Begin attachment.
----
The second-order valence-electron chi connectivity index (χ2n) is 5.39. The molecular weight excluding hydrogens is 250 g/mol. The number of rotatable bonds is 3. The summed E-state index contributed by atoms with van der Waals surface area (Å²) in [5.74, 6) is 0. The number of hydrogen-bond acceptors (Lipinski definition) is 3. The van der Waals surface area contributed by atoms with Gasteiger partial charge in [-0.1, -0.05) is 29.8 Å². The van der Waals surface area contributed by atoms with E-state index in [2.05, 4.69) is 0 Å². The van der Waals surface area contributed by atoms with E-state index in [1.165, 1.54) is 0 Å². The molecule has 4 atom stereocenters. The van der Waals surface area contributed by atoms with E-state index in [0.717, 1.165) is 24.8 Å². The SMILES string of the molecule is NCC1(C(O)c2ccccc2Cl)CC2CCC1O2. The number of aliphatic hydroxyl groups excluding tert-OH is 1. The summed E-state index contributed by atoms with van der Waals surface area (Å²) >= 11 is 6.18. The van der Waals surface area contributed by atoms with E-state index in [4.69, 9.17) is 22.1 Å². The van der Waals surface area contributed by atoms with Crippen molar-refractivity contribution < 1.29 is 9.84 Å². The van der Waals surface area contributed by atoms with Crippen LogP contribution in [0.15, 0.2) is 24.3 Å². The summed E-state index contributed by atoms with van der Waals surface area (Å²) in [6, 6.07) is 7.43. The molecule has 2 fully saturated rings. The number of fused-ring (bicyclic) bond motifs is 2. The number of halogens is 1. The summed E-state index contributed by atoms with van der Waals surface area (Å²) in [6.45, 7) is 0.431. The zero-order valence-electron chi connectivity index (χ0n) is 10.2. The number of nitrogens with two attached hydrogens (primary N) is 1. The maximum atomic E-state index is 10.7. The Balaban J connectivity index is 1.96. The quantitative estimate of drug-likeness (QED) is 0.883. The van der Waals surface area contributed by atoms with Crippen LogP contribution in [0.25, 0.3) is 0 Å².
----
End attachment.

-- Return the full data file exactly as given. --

The second-order valence-electron chi connectivity index (χ2n) is 5.39. The molecular weight excluding hydrogens is 250 g/mol. The number of rotatable bonds is 3. The summed E-state index contributed by atoms with van der Waals surface area (Å²) in [5.74, 6) is 0. The number of hydrogen-bond acceptors (Lipinski definition) is 3. The van der Waals surface area contributed by atoms with Gasteiger partial charge in [-0.1, -0.05) is 29.8 Å². The van der Waals surface area contributed by atoms with E-state index in [2.05, 4.69) is 0 Å². The van der Waals surface area contributed by atoms with E-state index in [1.165, 1.54) is 0 Å². The molecule has 4 atom stereocenters. The van der Waals surface area contributed by atoms with E-state index in [0.717, 1.165) is 24.8 Å². The SMILES string of the molecule is NCC1(C(O)c2ccccc2Cl)CC2CCC1O2. The number of aliphatic hydroxyl groups excluding tert-OH is 1. The summed E-state index contributed by atoms with van der Waals surface area (Å²) >= 11 is 6.18. The van der Waals surface area contributed by atoms with E-state index in [4.69, 9.17) is 22.1 Å². The van der Waals surface area contributed by atoms with Crippen molar-refractivity contribution < 1.29 is 9.84 Å². The van der Waals surface area contributed by atoms with Crippen LogP contribution in [0.15, 0.2) is 24.3 Å². The summed E-state index contributed by atoms with van der Waals surface area (Å²) in [6, 6.07) is 7.43. The molecule has 2 fully saturated rings. The number of fused-ring (bicyclic) bond motifs is 2. The number of halogens is 1. The summed E-state index contributed by atoms with van der Waals surface area (Å²) in [6.45, 7) is 0.431. The zero-order valence-electron chi connectivity index (χ0n) is 10.2. The number of nitrogens with two attached hydrogens (primary N) is 1. The maximum atomic E-state index is 10.7. The Balaban J connectivity index is 1.96. The quantitative estimate of drug-likeness (QED) is 0.883. The van der Waals surface area contributed by atoms with Crippen LogP contribution in [0.25, 0.3) is 0 Å².